Thanks so much for your words. I have spent a good part of yesterday and the day before reading your words. They are exactly what I needed to hear. Thanks!

-Wendy
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Tiffany February 10, 2012 at 12:13 pm

I saw the first picture and started crying. This is sooo what I needed today. Thank you.
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christine February 10, 2012 at 6:11 pm

Oh Heather. Oh Wow. I have tears in my eyes from your words and feelings. Because, you write so beautifully and I feel like like this. A. Lot. And my insides don’t match my outsides. And the whining and the crying and the impatience and the yelling and the frustration towards my little people. And I see it happening, I see it escalating and I don’t know how to turn it off. It is SO hard. And it feels so lonely. Because I only see other people’s highlight reel. And I know that I’m not doing myself any favors but I can’t help and think, why is everyone a better mother than I am? And I just feel so grateful to have read this post at this moment today, right now. And so grateful that there is another mother out there who is willing to put it all out there which results in me feeling like maybe I’m not such an abnormal mother? Maybe, just maybe. I am not alone. So, thank you.
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Jenn February 11, 2012 at 11:51 am

This is beautiful and so true. I love the free pass, I need one today (and it’s not even lunch time yet!)

Your words resonated deep today, they made rivers of tears run down my face – but oh the grace, I’m so thankful for that and for the hope it’s blessed me with today.
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Jessica@Team Rasler February 11, 2012 at 12:52 pm

I loved all of this post. I, too, feel overwhelmed sometimes by what I am not doing, beginning with keeping my patience and ending with not knowing what kind of faith I am instilling in my children and pretty much everything in between. You are right that, especially here in the blogosphere, there is a lot of comparing ourselves to everyone else’s best moments. It is such a relief to read honest posts. And ones that remind us that our kids love us for who we are? Priceless. Thank you.
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Rebecca February 13, 2012 at 1:24 pm

Thank you so much for this. Years ago, I read an article in Discipleship Journal that pointed out that we go through seasons in relation to things like our devotional times. There are times (like when we are single and in college), when we have a ton of time for that stuff. And then there are times (like when we are nursing a baby or chasing a toddler) when we have less time, or at least less focused time. That’s ok. We just need to do the best we can and let our work be prayer. And when time frees up, we can return to it again. Thank you for your beautiful, grace-giving post!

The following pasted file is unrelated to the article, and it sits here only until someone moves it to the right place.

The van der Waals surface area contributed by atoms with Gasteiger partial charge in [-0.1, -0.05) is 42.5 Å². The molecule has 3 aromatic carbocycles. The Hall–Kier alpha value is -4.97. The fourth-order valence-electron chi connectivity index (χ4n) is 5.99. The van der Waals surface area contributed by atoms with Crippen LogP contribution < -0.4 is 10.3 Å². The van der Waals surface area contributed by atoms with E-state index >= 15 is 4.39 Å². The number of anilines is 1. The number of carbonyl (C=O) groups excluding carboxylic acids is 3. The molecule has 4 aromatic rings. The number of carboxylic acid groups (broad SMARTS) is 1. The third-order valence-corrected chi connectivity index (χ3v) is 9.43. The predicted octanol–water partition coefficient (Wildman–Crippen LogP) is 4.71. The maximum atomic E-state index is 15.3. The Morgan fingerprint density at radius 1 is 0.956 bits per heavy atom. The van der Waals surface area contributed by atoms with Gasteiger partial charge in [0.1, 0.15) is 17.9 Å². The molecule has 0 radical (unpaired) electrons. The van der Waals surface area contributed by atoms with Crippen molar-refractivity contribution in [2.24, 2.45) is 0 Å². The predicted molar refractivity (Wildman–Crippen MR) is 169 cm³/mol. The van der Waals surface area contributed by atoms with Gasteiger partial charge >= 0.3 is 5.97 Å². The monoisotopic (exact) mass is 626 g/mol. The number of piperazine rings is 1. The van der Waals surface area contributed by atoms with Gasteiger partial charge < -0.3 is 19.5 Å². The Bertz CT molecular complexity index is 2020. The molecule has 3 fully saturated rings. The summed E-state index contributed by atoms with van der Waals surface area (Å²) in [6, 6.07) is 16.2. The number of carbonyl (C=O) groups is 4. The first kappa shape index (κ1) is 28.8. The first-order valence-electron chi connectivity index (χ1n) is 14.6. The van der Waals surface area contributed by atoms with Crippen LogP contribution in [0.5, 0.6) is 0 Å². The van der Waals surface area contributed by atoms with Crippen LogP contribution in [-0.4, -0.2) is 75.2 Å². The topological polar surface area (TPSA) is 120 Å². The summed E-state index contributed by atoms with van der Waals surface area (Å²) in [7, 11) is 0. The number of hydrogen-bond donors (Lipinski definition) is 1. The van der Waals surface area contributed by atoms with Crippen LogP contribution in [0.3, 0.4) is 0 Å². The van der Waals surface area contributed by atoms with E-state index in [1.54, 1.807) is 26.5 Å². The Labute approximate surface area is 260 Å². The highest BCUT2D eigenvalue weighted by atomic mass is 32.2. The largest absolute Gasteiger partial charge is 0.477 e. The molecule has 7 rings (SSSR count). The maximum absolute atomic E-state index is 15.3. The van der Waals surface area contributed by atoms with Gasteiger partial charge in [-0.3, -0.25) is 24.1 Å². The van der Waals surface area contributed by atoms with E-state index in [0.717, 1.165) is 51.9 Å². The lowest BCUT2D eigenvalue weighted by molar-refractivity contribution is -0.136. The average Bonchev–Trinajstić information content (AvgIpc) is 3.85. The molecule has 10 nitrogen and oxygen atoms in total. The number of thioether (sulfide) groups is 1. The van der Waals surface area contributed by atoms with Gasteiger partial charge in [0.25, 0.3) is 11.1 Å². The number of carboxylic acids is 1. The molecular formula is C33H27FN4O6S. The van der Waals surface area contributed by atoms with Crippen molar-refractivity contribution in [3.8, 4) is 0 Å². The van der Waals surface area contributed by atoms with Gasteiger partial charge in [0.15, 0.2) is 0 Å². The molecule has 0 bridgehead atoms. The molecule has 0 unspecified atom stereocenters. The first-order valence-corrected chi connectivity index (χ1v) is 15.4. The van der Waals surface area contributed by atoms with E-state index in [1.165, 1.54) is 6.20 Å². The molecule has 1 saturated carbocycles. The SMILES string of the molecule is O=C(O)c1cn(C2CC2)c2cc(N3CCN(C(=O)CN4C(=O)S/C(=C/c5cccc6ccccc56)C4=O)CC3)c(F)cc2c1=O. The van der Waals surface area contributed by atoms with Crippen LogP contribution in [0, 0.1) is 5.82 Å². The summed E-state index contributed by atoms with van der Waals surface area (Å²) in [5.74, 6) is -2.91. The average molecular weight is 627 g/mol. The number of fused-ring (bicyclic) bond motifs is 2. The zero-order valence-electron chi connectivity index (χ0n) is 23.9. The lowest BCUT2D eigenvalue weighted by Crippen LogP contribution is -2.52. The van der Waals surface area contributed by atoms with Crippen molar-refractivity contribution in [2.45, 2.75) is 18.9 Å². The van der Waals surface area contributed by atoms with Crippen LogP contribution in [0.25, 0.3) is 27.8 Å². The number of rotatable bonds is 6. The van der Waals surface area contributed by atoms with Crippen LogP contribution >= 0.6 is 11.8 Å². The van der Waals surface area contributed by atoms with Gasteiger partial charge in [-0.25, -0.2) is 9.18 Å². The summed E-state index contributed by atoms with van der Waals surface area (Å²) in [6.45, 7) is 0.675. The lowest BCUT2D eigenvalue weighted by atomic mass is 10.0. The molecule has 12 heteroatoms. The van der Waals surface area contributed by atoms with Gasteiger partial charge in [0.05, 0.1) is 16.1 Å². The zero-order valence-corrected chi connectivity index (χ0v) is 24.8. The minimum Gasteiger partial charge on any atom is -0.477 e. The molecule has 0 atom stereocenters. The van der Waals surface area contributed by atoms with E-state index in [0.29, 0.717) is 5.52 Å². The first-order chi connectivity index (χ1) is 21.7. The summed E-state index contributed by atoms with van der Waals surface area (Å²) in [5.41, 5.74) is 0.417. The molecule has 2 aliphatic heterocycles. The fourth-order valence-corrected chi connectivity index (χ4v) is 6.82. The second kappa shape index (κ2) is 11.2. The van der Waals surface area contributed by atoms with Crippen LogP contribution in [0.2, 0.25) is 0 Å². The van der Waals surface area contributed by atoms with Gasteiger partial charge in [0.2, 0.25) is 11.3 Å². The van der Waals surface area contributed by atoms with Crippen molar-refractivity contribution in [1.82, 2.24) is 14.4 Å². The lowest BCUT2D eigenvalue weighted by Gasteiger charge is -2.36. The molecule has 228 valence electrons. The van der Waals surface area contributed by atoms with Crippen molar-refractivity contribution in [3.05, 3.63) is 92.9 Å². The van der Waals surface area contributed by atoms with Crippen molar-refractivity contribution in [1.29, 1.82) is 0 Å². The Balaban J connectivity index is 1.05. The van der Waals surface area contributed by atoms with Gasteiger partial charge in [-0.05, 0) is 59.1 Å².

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Carly S. February 15, 2012 at 12:00 am

This post was beautiful, amazing, and exactly what I needed to hear.

I will have my first son in two days (via planned c-section) and I already worry about being “good enough.”

I’ve bookmarked this post and plan to read it on the difficult days, the difficult days that I know will come.

Thank you so much for this.

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Louise February 20, 2012 at 2:44 pm

What a sweet and wise little boy. They teach us so much about ourselves, don’t they? Beautiful post.
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Amanda April 11, 2012 at 12:28 pm

Perfect. Gosh I love reading about real moms. :) My out-loud prayer over the last 2 months has been “God, why is this so hard?” Because it has been. Working, mothering a 3.5 year old and 5 month old, trying to survive a sinus infection from hell… hard. And I’m learning grace, and low expectations, and freedom in Christ. I pray my boys will see the answer to my prayer… that even though it’s hard, it’s all for good, all for God. Thanks for letting us see your heart, for helping us know it’s okay to be real.

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Anne October 13, 2012 at 6:19 am

AHHHHHH. Tears filling my eyes as I write this, Heather. What a beautiful post! I’m so moved at your faith to put it all OUT there- your every mother’s terror- that we’re not doing it well enough. Too angry, out of control, hurting the kids.

Well I just want to share one little thing I learned from an ‘expert’ (which you probably already know). As long as kids aren’t shamed, made to feel that they (as opposed to their actions) are essentially unacceptable, they have an easier time with expressed anger than with repressed anger. Expressed anger makes sense, they understand what’s going on. The repressed stuff confuses them, weakens them, makes them unsure of themselves.

Of course I have a burning memory of my then 5 year old shouting at me from his full height of little: “I’m NOT a bad boy. Imma GOOD boy!” I evidently had attacked the essence of who he was…hmmm…even so, now at almost 24, he seems to not have been too damaged. In fact, maybe not at all.